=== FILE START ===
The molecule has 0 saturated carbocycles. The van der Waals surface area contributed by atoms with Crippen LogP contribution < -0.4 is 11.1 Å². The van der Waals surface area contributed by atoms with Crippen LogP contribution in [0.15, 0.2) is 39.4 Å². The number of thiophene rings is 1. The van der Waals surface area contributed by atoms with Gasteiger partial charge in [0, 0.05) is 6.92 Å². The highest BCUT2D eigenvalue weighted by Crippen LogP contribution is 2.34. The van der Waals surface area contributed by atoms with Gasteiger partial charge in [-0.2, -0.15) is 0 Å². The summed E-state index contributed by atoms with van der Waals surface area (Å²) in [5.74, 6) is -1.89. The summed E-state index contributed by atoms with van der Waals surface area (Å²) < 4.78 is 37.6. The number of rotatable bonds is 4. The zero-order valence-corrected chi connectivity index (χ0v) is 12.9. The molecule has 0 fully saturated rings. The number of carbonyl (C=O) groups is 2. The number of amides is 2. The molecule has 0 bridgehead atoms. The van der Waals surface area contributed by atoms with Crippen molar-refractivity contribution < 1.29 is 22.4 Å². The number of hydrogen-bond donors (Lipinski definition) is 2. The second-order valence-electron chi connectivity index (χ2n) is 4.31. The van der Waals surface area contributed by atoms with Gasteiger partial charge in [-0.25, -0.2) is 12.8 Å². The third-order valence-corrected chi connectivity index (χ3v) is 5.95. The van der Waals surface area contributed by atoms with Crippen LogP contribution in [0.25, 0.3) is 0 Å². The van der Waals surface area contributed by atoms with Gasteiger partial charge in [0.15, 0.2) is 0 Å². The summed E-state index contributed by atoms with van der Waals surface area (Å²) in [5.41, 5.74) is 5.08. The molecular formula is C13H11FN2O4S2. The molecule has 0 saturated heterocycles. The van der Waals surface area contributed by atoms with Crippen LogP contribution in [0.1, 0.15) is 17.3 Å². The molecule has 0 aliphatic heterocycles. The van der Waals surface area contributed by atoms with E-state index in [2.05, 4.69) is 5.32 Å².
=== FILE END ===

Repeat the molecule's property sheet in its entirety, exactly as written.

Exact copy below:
The molecule has 0 saturated carbocycles. The van der Waals surface area contributed by atoms with Crippen LogP contribution < -0.4 is 11.1 Å². The van der Waals surface area contributed by atoms with Crippen LogP contribution in [0.15, 0.2) is 39.4 Å². The number of thiophene rings is 1. The van der Waals surface area contributed by atoms with Gasteiger partial charge in [0, 0.05) is 6.92 Å². The highest BCUT2D eigenvalue weighted by Crippen LogP contribution is 2.34. The van der Waals surface area contributed by atoms with Gasteiger partial charge in [-0.2, -0.15) is 0 Å². The summed E-state index contributed by atoms with van der Waals surface area (Å²) in [5.74, 6) is -1.89. The summed E-state index contributed by atoms with van der Waals surface area (Å²) < 4.78 is 37.6. The number of rotatable bonds is 4. The zero-order valence-corrected chi connectivity index (χ0v) is 12.9. The molecule has 0 fully saturated rings. The number of carbonyl (C=O) groups is 2. The number of amides is 2. The molecule has 0 bridgehead atoms. The van der Waals surface area contributed by atoms with Crippen molar-refractivity contribution < 1.29 is 22.4 Å². The number of hydrogen-bond donors (Lipinski definition) is 2. The second-order valence-electron chi connectivity index (χ2n) is 4.31. The van der Waals surface area contributed by atoms with Gasteiger partial charge in [-0.25, -0.2) is 12.8 Å². The third-order valence-corrected chi connectivity index (χ3v) is 5.95. The van der Waals surface area contributed by atoms with Crippen LogP contribution in [0.25, 0.3) is 0 Å². The van der Waals surface area contributed by atoms with Gasteiger partial charge in [0.15, 0.2) is 0 Å². The summed E-state index contributed by atoms with van der Waals surface area (Å²) in [5.41, 5.74) is 5.08. The molecular formula is C13H11FN2O4S2. The molecule has 0 saturated heterocycles. The van der Waals surface area contributed by atoms with Crippen LogP contribution in [0.1, 0.15) is 17.3 Å². The molecule has 0 aliphatic heterocycles. The van der Waals surface area contributed by atoms with E-state index in [2.05, 4.69) is 5.32 Å².